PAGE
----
Seven Quick Photo Lighting Tips

The lighting in a photograph can make the difference between average and wow. This  article focuses on using existing or ambient light, camera flash and reflective light that will give your photo the professional look.

  1. Cloudy days. Clouds are a natural scrim and or filter. A scrim is any material that filters direct sun or movie lights. Clouds soften the sun light and eliminate the harsh shadows on the face and distribute the light evenly. If you use automatic fill flash on your camera to hi-light the subjects face, the background will be darker. A scrim can be a white sheet suspended between two poles or over a line for sunny days to soften the harsh sun light.
  2. Winter time. Take morning photos between 9:00 and 11:00 a.m. The sun is coming in at an angle between 30 and 45 degrees and sharpens the colors. In the afternoon shoot photos between 2:00 and 4:30 p.m. The afternoon sun warms the skin tones and colors. Avoid the high midday sun as it washes out the colors and casts harsh face shadows. It can add five to ten years of age to a person’s face.
  3. Summer time. Take the photos between 6:00 and 9:00 a.m. In the afternoon photos work best between 5:00 and 7:00 p.m. Avoid the harsh midday sun, unless you are taking photos in the shade.
  4. Mid day photos. Utilize the shade under trees with on camera fill flash, or in the shadow of buildings or use a scrim without fill flash.
  5. Fill light. Light colored walls with sun shining on them creates great fill light. The photographer places their back against the wall and places the subject in front of them. You can meter automatically or manually if your camera will allow it. If the wall is white it may be too bright for your subject. Professional photographers use this trick for swimsuit photos by utilizing white fill or gold fill cards and have the sun shine onto them. Gold fill cards give a warm, bronze hue to the skin. You can also use those silver call window reflector as fill cards.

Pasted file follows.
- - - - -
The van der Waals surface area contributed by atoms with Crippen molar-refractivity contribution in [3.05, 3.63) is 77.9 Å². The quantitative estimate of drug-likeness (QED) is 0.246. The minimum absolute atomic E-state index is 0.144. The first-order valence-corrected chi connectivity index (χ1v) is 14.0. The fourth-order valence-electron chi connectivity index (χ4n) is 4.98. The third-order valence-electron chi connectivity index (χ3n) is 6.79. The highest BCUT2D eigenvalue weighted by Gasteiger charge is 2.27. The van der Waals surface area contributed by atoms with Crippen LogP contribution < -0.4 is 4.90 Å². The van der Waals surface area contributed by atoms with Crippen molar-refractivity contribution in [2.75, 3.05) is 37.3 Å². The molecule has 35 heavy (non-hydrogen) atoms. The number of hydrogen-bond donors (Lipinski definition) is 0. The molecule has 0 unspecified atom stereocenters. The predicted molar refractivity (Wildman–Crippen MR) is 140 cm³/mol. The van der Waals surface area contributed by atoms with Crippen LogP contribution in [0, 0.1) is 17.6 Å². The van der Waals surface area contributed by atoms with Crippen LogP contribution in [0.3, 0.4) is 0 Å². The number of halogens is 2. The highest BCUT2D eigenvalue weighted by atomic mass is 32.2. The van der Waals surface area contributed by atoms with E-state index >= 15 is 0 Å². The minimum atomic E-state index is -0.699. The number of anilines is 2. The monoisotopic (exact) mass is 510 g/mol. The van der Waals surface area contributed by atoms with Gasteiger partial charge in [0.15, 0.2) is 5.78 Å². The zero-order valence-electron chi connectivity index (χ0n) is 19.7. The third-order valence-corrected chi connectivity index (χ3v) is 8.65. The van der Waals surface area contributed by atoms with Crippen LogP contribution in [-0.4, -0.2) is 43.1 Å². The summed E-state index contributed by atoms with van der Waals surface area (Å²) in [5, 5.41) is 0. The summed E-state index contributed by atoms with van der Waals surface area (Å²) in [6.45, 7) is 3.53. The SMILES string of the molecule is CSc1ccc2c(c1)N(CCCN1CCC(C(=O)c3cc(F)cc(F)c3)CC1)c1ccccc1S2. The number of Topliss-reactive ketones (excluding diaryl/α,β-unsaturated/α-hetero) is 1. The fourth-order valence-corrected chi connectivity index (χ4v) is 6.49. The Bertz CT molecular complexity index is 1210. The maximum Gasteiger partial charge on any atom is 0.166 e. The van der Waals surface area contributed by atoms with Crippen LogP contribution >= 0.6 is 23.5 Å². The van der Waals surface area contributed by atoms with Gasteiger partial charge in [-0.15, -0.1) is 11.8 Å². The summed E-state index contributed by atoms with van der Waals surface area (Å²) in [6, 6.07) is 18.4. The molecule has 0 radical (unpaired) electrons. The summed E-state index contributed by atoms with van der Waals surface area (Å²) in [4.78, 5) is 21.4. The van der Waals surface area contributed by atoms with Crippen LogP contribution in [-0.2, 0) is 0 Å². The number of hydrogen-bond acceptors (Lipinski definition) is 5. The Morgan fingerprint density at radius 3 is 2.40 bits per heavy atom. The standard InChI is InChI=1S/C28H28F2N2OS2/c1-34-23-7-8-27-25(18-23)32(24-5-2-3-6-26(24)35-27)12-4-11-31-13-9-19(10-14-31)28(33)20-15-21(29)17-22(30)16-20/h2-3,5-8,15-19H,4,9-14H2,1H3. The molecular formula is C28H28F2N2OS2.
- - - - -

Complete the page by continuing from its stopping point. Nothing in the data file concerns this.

6. Using Window light. Put your subject next to a window and use the manual setting on your camera. Focus on a neutral color such as gray or the face. Do not focus on the lightest part of the scene as this cause the photo to be too dark. Once you have your setting then focus the scene and take the picture.
  7. Pro tip: Bounce flash: If have a 35 mm Canon EOS or Nikon this hint will give your photos the studio look without the expensive lighting equipment. (Note photo below.) On camera flashes that are on top of the camera will leave shadows when you turn the camera vertical. To eliminate side shadows this is accomplished with an external camera flash attachment that that can flip up i.e. SunPack flash brand. Do not put the flash into the camera hot shoe, but utilize an item called a sync cord. That way you can hold the flash up and away from the camera. You can also buy an item called the Stroboframe that screws into the bottom of the camera. The flash is then placed into a hot shoe attachment. And the other pro trick—always meter manually—never automatic when indoors. Happy Shooting! You can find more hints & tricks in my book @ Clicking for Cash from Home  camera flash set up 1

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